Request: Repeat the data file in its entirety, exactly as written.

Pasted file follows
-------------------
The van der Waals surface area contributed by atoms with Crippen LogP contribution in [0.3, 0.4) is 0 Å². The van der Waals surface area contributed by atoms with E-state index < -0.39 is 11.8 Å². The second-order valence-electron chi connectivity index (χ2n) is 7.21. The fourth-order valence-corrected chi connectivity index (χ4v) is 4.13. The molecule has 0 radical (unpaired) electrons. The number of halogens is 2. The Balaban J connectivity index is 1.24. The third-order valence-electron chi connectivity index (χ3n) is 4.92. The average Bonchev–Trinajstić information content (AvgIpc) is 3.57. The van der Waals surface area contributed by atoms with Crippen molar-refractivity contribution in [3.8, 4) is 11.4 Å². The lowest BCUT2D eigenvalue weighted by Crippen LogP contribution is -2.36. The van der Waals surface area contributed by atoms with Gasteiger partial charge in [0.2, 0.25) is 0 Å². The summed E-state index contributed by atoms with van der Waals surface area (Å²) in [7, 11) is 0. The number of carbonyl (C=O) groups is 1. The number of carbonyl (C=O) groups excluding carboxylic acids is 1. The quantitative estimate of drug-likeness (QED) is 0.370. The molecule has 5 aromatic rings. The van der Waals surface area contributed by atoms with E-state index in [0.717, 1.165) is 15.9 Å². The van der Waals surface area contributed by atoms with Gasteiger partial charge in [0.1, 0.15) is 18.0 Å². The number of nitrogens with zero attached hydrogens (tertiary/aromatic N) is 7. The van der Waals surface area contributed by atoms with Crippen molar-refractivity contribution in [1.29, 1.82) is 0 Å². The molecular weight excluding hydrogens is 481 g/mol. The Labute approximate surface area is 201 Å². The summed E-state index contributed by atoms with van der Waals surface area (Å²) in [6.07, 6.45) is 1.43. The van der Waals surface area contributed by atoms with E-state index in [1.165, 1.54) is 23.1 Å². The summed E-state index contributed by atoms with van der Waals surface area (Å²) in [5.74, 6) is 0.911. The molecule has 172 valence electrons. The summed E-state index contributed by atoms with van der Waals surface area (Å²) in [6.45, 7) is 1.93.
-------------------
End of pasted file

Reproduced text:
The van der Waals surface area contributed by atoms with Crippen LogP contribution in [0.3, 0.4) is 0 Å². The van der Waals surface area contributed by atoms with E-state index < -0.39 is 11.8 Å². The second-order valence-electron chi connectivity index (χ2n) is 7.21. The fourth-order valence-corrected chi connectivity index (χ4v) is 4.13. The molecule has 0 radical (unpaired) electrons. The number of halogens is 2. The Balaban J connectivity index is 1.24. The third-order valence-electron chi connectivity index (χ3n) is 4.92. The average Bonchev–Trinajstić information content (AvgIpc) is 3.57. The van der Waals surface area contributed by atoms with Crippen molar-refractivity contribution in [3.8, 4) is 11.4 Å². The lowest BCUT2D eigenvalue weighted by Crippen LogP contribution is -2.36. The van der Waals surface area contributed by atoms with Gasteiger partial charge in [0.2, 0.25) is 0 Å². The summed E-state index contributed by atoms with van der Waals surface area (Å²) in [7, 11) is 0. The number of carbonyl (C=O) groups is 1. The number of carbonyl (C=O) groups excluding carboxylic acids is 1. The quantitative estimate of drug-likeness (QED) is 0.370. The molecule has 5 aromatic rings. The van der Waals surface area contributed by atoms with E-state index in [0.717, 1.165) is 15.9 Å². The van der Waals surface area contributed by atoms with Gasteiger partial charge in [0.1, 0.15) is 18.0 Å². The number of nitrogens with zero attached hydrogens (tertiary/aromatic N) is 7. The van der Waals surface area contributed by atoms with Crippen molar-refractivity contribution in [1.29, 1.82) is 0 Å². The molecular weight excluding hydrogens is 481 g/mol. The Labute approximate surface area is 201 Å². The summed E-state index contributed by atoms with van der Waals surface area (Å²) in [6.07, 6.45) is 1.43. The van der Waals surface area contributed by atoms with E-state index in [1.165, 1.54) is 23.1 Å². The summed E-state index contributed by atoms with van der Waals surface area (Å²) in [5.74, 6) is 0.911. The molecule has 172 valence electrons. The summed E-state index contributed by atoms with van der Waals surface area (Å²) in [6.45, 7) is 1.93.